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Preparing Older Siblings for a New Arrival

Preparing Older Siblings for a New Arrival

Preparing to bring a new baby home can be difficult the first time around, as setting up for and taking care of a baby takes a lot of time, energy, and new equipment.  Bringing home baby #2 is significantly easier in these regards, but can pose its own set of unique challenges in that now you have to prepare baby #1 for baby #2. 

big sister holding little sister

Here are some tips and tricks to ease the transition, from a mama who recently went through it herself.

During the pregnancy, talk to your older child about the new baby 

  • When mom starts to show, it’s a good time to start discussing the new baby.  Talk about what a new baby will mean for the older sibling and the family, what the new baby’s needs will be, and help get the older sibling excited for all the fun they will eventually have together. 
  • Be honest and set reasonable expectations, and make sure your older child knows that the new baby may not be a lot of fun right away.  Teach them to expect a lot of sleeping, crying, eating, peeing and pooping for a while, as that’s what new babies do best. 
  • All of these discussions should be in language appropriate for the child’s age and development.  There are a lot of good picture books about being a big sister or big brother for toddlers and young children that can help as well.


Involve your older child in as much of the preparation for the new baby as possible

  • If bringing home a new baby involves moving an older sibling into a new room or bed, do this before baby arrives so the older sibling will have time to adjust to one change at a time.
  • Consider letting your older child help pick the shade of paint for the nursery, some art for the walls, or what color bedding will go in the crib (giving a few choices for the child to choose between so they can’t pick wrong is a good way to do this!). Depending on the age of your child, consider letting them pick out a few toys for new baby as well, if you don’t think they’ll try to just take the toys for themselves.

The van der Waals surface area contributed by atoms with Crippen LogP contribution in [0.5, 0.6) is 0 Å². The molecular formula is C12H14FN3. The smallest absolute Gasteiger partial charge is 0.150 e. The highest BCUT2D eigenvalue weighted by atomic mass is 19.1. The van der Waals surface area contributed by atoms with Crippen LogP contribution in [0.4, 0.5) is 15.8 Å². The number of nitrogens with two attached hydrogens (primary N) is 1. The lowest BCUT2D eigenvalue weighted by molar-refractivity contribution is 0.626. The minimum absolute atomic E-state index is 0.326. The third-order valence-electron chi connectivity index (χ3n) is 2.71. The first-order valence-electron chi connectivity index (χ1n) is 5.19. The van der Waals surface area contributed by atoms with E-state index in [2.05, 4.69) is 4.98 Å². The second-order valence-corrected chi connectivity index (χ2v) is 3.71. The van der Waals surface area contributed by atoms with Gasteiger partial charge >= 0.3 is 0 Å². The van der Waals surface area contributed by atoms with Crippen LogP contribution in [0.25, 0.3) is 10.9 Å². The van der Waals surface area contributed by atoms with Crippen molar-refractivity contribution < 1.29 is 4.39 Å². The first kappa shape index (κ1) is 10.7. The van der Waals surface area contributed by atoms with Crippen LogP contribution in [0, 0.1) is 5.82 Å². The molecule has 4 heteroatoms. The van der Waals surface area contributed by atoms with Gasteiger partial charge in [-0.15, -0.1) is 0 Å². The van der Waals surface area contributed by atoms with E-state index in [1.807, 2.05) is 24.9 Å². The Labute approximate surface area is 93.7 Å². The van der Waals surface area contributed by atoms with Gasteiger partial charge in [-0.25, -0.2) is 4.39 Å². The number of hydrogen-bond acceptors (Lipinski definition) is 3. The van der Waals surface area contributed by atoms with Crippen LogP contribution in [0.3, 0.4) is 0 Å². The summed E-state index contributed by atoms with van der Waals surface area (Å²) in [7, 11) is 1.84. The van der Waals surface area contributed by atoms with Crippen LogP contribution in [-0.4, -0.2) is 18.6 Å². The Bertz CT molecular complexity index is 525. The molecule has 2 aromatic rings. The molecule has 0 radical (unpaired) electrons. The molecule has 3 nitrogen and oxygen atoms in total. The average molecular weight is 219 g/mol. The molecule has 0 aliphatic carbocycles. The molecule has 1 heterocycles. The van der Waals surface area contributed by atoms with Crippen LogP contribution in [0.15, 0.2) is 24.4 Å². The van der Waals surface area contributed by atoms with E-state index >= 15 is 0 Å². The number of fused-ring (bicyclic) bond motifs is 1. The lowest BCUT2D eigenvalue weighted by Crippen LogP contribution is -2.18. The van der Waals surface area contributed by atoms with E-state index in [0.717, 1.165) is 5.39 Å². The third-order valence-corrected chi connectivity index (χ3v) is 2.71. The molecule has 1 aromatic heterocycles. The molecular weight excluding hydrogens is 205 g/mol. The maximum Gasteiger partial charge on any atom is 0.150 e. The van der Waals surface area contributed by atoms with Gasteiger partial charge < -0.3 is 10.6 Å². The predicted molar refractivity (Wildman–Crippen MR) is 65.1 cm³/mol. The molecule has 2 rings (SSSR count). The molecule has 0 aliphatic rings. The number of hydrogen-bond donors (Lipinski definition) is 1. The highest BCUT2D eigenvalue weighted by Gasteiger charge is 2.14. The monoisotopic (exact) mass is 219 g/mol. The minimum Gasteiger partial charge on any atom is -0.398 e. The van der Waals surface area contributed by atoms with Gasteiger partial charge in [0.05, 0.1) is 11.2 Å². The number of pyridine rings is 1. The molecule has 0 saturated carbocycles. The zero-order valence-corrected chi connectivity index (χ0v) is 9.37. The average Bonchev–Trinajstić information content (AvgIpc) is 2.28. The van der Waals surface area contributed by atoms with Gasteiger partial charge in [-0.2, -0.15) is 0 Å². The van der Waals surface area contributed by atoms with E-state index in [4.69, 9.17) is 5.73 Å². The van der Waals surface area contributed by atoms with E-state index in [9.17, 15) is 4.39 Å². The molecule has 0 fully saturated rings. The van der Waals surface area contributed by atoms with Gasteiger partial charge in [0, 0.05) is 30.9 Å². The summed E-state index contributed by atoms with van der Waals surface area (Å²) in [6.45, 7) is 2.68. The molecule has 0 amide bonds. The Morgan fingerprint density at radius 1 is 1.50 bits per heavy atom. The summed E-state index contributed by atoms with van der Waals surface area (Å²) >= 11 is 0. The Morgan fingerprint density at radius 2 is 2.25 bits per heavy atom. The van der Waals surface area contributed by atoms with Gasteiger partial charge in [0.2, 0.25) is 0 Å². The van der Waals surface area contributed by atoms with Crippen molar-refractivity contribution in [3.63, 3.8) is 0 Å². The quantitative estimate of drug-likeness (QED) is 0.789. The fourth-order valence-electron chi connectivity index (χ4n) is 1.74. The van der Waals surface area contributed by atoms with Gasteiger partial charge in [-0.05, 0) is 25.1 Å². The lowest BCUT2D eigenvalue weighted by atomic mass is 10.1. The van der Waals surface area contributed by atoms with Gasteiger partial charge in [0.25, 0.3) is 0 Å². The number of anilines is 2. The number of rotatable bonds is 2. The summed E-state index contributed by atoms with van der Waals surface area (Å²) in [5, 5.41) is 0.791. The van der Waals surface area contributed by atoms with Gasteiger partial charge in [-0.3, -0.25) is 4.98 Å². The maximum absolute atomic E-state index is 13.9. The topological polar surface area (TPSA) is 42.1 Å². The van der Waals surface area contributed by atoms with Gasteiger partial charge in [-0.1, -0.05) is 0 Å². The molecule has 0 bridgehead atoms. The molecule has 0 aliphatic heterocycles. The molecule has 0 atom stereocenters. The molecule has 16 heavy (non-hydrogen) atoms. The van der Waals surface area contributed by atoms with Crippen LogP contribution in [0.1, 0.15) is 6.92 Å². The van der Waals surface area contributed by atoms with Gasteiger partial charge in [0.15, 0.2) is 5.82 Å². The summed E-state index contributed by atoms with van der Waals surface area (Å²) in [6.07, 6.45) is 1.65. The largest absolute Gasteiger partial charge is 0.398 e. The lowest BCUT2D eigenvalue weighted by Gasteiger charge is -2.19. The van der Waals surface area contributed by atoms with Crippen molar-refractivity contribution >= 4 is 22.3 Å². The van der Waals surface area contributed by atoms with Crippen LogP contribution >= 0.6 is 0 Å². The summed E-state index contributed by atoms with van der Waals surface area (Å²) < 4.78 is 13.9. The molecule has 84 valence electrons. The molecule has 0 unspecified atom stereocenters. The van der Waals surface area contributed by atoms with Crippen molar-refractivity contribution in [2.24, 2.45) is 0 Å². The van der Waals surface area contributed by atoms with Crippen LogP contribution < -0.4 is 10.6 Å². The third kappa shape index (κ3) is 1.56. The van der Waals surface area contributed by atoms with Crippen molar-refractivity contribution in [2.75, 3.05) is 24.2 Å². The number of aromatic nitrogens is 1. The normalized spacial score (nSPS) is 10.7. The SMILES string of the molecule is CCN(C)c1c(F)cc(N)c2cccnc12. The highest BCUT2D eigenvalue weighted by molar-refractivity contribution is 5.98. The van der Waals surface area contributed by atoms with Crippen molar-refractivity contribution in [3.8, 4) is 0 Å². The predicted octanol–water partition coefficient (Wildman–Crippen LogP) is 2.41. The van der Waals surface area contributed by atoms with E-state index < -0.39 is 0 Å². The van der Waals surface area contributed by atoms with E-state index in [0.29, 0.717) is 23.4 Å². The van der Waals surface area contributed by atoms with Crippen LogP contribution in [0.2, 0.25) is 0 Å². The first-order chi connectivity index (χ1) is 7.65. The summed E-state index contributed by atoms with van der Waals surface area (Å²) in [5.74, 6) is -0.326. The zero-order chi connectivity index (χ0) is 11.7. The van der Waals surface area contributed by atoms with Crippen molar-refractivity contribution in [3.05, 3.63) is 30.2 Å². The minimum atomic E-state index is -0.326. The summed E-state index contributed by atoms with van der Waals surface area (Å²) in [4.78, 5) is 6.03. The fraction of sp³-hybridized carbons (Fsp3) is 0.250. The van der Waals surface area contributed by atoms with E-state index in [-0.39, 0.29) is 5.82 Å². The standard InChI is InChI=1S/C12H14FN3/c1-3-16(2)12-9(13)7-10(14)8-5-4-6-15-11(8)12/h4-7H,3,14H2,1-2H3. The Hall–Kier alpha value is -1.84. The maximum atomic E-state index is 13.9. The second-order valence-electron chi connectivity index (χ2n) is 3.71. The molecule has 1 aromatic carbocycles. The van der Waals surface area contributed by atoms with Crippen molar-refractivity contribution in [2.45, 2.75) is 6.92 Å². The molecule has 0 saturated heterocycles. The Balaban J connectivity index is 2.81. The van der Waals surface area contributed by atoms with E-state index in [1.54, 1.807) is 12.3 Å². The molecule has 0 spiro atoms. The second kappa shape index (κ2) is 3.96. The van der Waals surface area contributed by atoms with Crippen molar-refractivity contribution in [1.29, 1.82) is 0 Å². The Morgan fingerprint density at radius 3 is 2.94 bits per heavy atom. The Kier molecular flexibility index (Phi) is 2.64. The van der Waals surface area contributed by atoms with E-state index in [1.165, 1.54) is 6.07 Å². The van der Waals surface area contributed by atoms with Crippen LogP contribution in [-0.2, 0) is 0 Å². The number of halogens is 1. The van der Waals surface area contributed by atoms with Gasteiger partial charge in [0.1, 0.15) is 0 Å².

• Have the older child help you pack your hospital bag, and talk about who will be taking care of the older sibling while you are gone in the hospital for a few days.  Get your older child excited about getting to spend a few days by themselves with grandma or whoever else will be watching them.

Think about how you want to introduce your older child to the new baby

  • Try to have the older child meet the new baby as soon as possible. With continued COVID precautions, it is unlikely that children will be able to visit the new baby in the hospital. Let them meet the new baby as soon as you get home so you can start your new life as a family all together.
  • Consider having a few gifts to give to the older child “from baby,” especially if your older child is in the toddler age range.  Bonus points for productive/quiet activity presents like workbooks, coloring books, etc., which are super helpful for keeping the toddler occupied while baby is nursing or napping in those first few chaotic weeks home.
  • If your child doesn’t already have a baby doll, get them one!  Your child can “practice” having a baby before the real baby arrives, then as you bring home your new baby your older child can parallel your actions with his/her baby doll.

After baby arrives, keep up normal routines but also involve the older child in new routines

  • Try to keep your older sibling’s overall routine as unchanged as possible.  Keep them on the same sleep and meal schedule as before baby arrived, and continue sending them to school or daycare if finances allow, even if you’re at home on maternity leave.
  • Cut out special time to spend one-on-one with the older child to avoid them getting jealous of baby, even if it’s just 15 minutes here or there as baby naps.
  • Keep taking photos and videos or your older child, don’t just take photos and videos of baby. Or, better yet, take photos and videos of them together!
  • Involve the older child in the care of the baby if possible-- getting clean diapers, picking new outfits, retrieving burp cloths, etc. are all good activities even for young toddlers, and you can make this part of a “new routine”.

Handle unwanted behaviors

  • Expect a bit of acting out...your oldest is going to try to get your attention in any way they can.  Try to ignore the bad behaviors if it’s safe to do so, and praise all of the good behaviors. 
  • Praise and emphasize “big girl”/”big boy” behaviors if your older child is regressing—if they are shown enough love for acting BIG, they hopefully won’t want to act like a baby for very long.  Remember, though, that regression after a new baby comes home is normal, and they should not be punished for it.
  • If there are any major concerns that arise regarding the older child’s behaviors, discuss them with your pediatrician to make sure that they are hopefully just a normal phase of adjustment.



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